Apostate.



Apostate begins as a reflection upon the experience of leaving my faith, followed by a series of portraits of ex-religious individuals and extracts from our conversations. 


After days of fever induced hallucinations, the church leaders came to pray for me, convinced I was being targeted by the devil.  






























































The site of my old Christian books, music and memorabilia store.

































































Lizzie Flook, my younger sister 






























   







































Trinity Church, Cheltenham







When they told me he had been saved after accidentally falling 70 feet, I quietly wondered why God left him paralysed










Hari Parekh, Ex-Hindu


“Leaving religion wasn’t really a decision at all, but a gradual, reluctant process – a blurring from belief to non-belief through a long and painful search for answers.”

Jordan Collver, Ex-Christian







Alexa Robertson, Ex-Catholic
















Jordan Collver, Ex-Christian




Anonymous, Ex-Muslim


Jerina Begum, Ex-Muslim

“It took me years to alleviate unidentifiable feelings of guilt and a terrible inclination towards self-destruction, which I link back to the inadequacy that Catholicism placed within me, the feeling of encouraged self-sacrifice.”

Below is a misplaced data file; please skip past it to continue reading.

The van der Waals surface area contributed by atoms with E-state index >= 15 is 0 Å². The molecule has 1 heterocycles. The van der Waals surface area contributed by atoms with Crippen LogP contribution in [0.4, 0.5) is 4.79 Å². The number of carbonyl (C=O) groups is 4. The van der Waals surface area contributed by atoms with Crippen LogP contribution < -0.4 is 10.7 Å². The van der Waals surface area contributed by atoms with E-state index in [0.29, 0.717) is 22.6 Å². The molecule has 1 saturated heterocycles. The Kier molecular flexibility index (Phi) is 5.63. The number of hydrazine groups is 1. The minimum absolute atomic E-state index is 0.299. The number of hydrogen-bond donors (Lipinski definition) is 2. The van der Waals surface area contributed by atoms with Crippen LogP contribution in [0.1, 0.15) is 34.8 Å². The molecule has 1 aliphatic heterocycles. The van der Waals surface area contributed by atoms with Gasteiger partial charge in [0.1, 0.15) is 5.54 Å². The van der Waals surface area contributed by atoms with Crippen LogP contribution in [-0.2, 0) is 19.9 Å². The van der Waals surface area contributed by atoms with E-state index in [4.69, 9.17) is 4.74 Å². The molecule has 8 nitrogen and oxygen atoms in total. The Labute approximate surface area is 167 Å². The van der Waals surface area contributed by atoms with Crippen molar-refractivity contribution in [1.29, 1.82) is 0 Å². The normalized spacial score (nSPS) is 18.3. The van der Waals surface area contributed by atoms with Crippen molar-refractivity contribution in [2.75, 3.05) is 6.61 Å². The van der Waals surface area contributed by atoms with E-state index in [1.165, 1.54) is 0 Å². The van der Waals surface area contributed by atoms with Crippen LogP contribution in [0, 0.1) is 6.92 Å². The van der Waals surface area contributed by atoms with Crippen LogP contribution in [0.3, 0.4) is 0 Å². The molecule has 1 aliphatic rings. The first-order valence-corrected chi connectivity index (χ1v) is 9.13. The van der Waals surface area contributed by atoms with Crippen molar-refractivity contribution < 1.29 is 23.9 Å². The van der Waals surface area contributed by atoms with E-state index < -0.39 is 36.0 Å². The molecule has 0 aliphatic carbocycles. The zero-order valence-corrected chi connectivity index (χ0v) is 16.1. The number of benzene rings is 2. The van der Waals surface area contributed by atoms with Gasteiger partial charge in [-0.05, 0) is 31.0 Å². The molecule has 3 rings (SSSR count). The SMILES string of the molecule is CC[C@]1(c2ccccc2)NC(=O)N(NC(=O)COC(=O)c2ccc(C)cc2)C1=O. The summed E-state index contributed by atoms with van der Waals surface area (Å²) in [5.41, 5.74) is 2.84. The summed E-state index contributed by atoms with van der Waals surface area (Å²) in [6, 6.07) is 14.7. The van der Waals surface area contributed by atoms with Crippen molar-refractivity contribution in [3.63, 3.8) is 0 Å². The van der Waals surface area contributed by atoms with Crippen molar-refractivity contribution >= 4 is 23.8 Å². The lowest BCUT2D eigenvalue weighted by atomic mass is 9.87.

Alexa Robertson, Ex-Catholic







Nick Ford, Ex-Jehovah’s Witness






Ian Clifford, Ex-Christian Pastor















“When I was 29 I faced the whole gay issue. I decided that I was gay, or bi, but that I would carry on with my vow of celibacy, which lasted 20 years. And I suppose then I became an adult, aged 42, I began to question what the church believes in. I’d ask my colleagues 'what will you do when a married gay couple comes to the church with children and want to become christian? Are you going to recommend they split up? Its going to become legal within the UK' and so on. I never got a concrete answer, but I could see all my friends getting married, and I started to feel lonely. You know, leadership is incredibly lonely. Within a commune of 60 or 70 people, there I am feeling alone...

...So I decided to leave. I had a meeting with 2 of the guys, who told me I was going straight to hell [laughs]. It took about a month to arrange the financial stuff, so I was still there with people knowing I was leaving. I left with the amount of money I gave in 20 years ago, no interest and no help other than that, and absolutely no idea what I was going to do. I went from living with 60 people to living on my own. I lost my job, I lost my house...”

Ian Clifford, Ex-Pastor
























































































Anonymous, Ex-Muslim



Clive Areude, Ex-Eucharistic Minister








Mark